ATF acting head Ken Melson stepped down Tuesday amid a probe into the ill-fated Fast and Furious gun tracing program. But Congressional investigators believe there's more blame to go around.
A US judge in Virginia allows a college student to sue two TSA screeners over his arrest after he stripped off his clothes to reveal a protest message written on his chest.
William Hillar fraudulently posed as a US Army Special Forces veteran and terrorism expert for 12 years, winning lucrative contracts and duping, among others, the FBI.
Days before the Alabama law, designed to sharply curtail illegal immigration, was to go into effect, a federal judge temporarily blocked the measure in order to 'adequately address' challenges.
Illinois state law prohibits secretly recording conversations with police – or anyone else. But a woman was acquitted of the charges because she said she was exposing criminal behavior.
A federal court judge in Alabama Wednesday raised questions about whether a recent state law restricting illegal immigration has constitutional merit.
While the ability to track 'flash mob' lawbreakers on Twitter and other social media platforms offers a powerful, futuristic vision for policing, real-life police response has so far been more Sherlock Holmes and less Blade Runner.
The district attorney's office told the accuser of Dominique Strauss-Kahn Monday that she had lied too many times in the past. Prosecutors will seek to drop the case Tuesday.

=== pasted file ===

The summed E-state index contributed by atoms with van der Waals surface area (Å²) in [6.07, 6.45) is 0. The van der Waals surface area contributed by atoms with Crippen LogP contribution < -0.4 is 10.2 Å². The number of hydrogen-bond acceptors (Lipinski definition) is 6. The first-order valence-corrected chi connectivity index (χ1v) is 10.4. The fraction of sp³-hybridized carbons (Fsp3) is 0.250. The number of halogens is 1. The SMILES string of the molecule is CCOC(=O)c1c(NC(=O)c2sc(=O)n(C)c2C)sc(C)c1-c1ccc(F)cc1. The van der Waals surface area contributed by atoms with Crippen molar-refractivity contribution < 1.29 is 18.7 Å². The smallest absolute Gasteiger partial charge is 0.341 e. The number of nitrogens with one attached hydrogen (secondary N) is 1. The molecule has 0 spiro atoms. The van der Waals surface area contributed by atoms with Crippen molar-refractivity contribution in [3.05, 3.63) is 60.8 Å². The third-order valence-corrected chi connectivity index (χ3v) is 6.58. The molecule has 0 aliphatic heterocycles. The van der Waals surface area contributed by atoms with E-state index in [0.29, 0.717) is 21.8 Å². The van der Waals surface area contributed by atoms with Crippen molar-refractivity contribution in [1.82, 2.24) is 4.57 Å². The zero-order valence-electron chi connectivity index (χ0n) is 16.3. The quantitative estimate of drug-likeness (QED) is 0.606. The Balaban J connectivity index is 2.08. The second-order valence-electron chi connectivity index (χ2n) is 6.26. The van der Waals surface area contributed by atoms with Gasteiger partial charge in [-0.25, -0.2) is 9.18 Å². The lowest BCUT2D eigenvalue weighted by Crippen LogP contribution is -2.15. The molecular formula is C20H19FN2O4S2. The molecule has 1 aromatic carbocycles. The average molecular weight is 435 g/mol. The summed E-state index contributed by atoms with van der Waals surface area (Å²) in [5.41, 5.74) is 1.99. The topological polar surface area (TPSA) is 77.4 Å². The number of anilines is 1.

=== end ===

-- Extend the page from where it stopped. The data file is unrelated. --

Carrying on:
Small groups of native Americans are still looking for tribal recognition from the federal government.
Damien Echols, Jason Misskelley, and Jason Baldwin – the West Memphis Three – have spent half their lives in prison. Now, they must learn how to reenter society as free men.
Did hostile classroom remarks about creationism violate the mandate that the government remain neutral on religion? An appeals court says the teacher has immunity from being sued.
The West Memphis Three, charged in the 1993 slayings of three Cub Scouts, were released Friday. Social media, the Internet, and Hollywood have helped raise critical questions about their convictions.
The Obama administration says its new deportation policy will focus only on the worst criminals, not college kids and maids. But that could make the jobs of law enforcement – from local cops to federal agents – much more complicated.
West Memphis Three members, convicted in 1994 of killing three Boy Scouts, could go free Friday, news reports suggest. The men of the West Memphis Three have drawn support from actor Johnny Depp, among other famous personalities.
Authorities say bank vault manager, Gary Cazarez, drove away from Key Bank in Anchorage, Alaska with over $4 million dollars in tow. It wasn't until Mr. Cazarez hit Tijuana, Mexico, that things went awry.
Skimming financial account data and PINs is one of the fastest-growing scams in the US. In this case, two Bulgarian men were arrested after an individual detected an illegal skimming device.
A former sheriff in Missouri admits to violating the women's right to be free from unreasonable searches, coercing them to expose their breasts during law enforcement searches.
Lawyers for Casey Anthony file an emergency petition appealing a judge's order that she must return to Orlando next week to begin serving a year of probation they say she already completed.
The decision by BART officials to cut cellphone service Thursday – denying train-riding protesters access to social media – raises deep legal questions, analysts say.
A federal appeals court rejects the individual mandate, the crux of Obama's health-care reform. With another appeals court having already upheld the law, a Supreme Court showdown is far more likely.